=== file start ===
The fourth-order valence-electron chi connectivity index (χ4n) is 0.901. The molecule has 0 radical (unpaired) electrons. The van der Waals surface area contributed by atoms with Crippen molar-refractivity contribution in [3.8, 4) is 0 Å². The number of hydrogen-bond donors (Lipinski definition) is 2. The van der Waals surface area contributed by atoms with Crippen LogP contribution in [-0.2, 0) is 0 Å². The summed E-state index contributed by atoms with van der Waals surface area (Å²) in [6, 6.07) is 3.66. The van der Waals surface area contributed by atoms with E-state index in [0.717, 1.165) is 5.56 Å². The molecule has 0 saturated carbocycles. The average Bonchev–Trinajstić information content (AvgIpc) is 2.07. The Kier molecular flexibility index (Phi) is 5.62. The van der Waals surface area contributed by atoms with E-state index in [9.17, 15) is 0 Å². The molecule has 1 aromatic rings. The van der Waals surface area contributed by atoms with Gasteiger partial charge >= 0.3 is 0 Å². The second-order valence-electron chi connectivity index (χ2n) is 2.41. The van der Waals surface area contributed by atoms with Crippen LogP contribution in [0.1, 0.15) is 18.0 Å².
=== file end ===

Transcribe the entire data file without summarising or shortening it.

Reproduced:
The fourth-order valence-electron chi connectivity index (χ4n) is 0.901. The molecule has 0 radical (unpaired) electrons. The van der Waals surface area contributed by atoms with Crippen molar-refractivity contribution in [3.8, 4) is 0 Å². The number of hydrogen-bond donors (Lipinski definition) is 2. The van der Waals surface area contributed by atoms with Crippen LogP contribution in [-0.2, 0) is 0 Å². The summed E-state index contributed by atoms with van der Waals surface area (Å²) in [6, 6.07) is 3.66. The van der Waals surface area contributed by atoms with E-state index in [0.717, 1.165) is 5.56 Å². The molecule has 0 saturated carbocycles. The average Bonchev–Trinajstić information content (AvgIpc) is 2.07. The Kier molecular flexibility index (Phi) is 5.62. The van der Waals surface area contributed by atoms with E-state index in [9.17, 15) is 0 Å². The molecule has 1 aromatic rings. The van der Waals surface area contributed by atoms with Gasteiger partial charge >= 0.3 is 0 Å². The second-order valence-electron chi connectivity index (χ2n) is 2.41. The van der Waals surface area contributed by atoms with Crippen LogP contribution in [0.1, 0.15) is 18.0 Å².